So how do we relate this to software development? Henrik Kniberg refers to a ‘limited blast radius.’ (Kniberg, 2014). We are okay to make mistakes in order to learn however, we want to minimise the damage caused by these mistakes. “Failure without learning is simply, failure” (Kniberg, 2014).

The first step in understanding safe to fail is understanding that we are constantly hypothesis testing. We often go into projects with a blind leap of faith assumption that if we take a certain action, that then the following benefits will ensue. Scarily, in traditional approaches we may find out somewhere along the line we are wrong, but we often don’t do anything about it. So many times, I have heard or been told, “we just have to do this”. We lose the why and the ability to question if we are right.

Here are a few simple steps to limit your ‘blast radius’:

1. Define the safe to fail boundaries
Experiments need to be small within a defined safe boundary. Some organisations will undertake Beta releases in markets such as New Zealand. New Zealand is small enough to conduct A/B testing on a change in a Production system but also small enough that if the change is considered a failure it can be rolled back with limited global impact. Effectively New Zealand may have a change applied, tested, failed and rolled back before people in Perth have even woken up. New Zealand companies might release in a smaller markets again, such as Wellington.

2. Consider everything we do as a hypothesis
By resetting our mindset and considering all the work we do as a series of hypotheses, we move into a totally different paradigm. We aren’t always setting out to prove ourselves ‘right’. We are setting out of a search for truth. Designing and building a series of tests to assess these hypotheses sets the stage to allow us to determine if we should continue, pivot or stop at each stage of the experiment.

3. Test every hypothesis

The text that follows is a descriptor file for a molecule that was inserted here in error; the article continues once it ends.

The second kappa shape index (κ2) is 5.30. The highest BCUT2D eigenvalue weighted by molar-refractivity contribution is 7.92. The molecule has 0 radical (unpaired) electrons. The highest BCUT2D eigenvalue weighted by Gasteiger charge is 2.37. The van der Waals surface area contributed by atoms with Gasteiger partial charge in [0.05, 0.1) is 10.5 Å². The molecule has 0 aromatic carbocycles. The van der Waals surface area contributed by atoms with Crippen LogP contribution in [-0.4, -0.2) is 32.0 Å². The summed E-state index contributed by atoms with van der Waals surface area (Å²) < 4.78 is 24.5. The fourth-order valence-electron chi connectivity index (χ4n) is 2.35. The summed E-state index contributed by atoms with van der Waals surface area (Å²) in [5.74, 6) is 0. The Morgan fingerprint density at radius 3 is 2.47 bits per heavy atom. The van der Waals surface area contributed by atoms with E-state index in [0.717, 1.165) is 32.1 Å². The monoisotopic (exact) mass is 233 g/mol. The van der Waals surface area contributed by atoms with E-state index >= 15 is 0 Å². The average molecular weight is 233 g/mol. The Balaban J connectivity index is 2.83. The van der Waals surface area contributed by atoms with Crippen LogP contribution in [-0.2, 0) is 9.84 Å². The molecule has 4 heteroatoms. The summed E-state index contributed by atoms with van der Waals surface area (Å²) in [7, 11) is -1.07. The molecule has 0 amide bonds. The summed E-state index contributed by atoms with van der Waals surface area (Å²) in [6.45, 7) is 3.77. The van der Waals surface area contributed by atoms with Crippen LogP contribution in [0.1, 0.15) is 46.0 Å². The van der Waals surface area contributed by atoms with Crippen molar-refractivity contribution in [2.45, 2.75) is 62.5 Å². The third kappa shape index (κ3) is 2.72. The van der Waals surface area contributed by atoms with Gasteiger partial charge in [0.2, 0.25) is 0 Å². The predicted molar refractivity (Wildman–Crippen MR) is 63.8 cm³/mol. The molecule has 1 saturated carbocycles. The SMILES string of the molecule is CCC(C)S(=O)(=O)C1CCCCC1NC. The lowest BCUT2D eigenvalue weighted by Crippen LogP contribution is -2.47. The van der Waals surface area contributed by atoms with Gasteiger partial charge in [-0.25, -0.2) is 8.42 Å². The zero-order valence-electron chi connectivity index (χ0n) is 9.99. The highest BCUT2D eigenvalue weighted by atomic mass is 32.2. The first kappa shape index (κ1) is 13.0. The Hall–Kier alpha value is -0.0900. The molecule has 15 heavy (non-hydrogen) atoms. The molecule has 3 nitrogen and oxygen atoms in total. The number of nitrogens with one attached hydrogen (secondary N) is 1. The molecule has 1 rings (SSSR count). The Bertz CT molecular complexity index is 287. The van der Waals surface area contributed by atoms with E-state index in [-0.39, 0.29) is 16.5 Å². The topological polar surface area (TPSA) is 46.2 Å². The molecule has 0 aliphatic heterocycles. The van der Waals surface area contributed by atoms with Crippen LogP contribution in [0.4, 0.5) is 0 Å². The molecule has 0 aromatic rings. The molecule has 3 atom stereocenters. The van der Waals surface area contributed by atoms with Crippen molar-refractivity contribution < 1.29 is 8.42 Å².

Hypothesis-driven development requires testing for validation. We can test to see how a product or feature works, or more importantly whether it’s the right product for the user in the first place. We can then use this new knowledge to determine next steps. The goal of hypothesis testing isn’t; to prove the hypothesis is right, it is simply to learn – building knowledge and understanding to act or pivot as required.

4. Conduct simple testing using your peers
Don’t overlook a potential source of feedback that’s right at your fingertips. Feedback from your family, friends and colleagues who have our best interest at heart, can be both easy to garner, and incredibly valuable. You’ll find this form of feedback will be honest, unfiltered and be well-intended.

5. Make decisions based on data, never opinion.
In this data-driven era we have access to copious amounts of data, but that data is only as good as the insight that we can draw from it. The need to make decisions in the complex environment is a clear indication of uncertainty – and where there is uncertainty, there is risk. Data can be used to decrease uncertainty and can help us to find patterns, predict and push forward.

Post by Julie Wilson

References:
Boas, A. (2018). People over Process. Melbourne: Agile Australia.
Kniberg, H. (2014, January). Spotify Agile Engineering Culture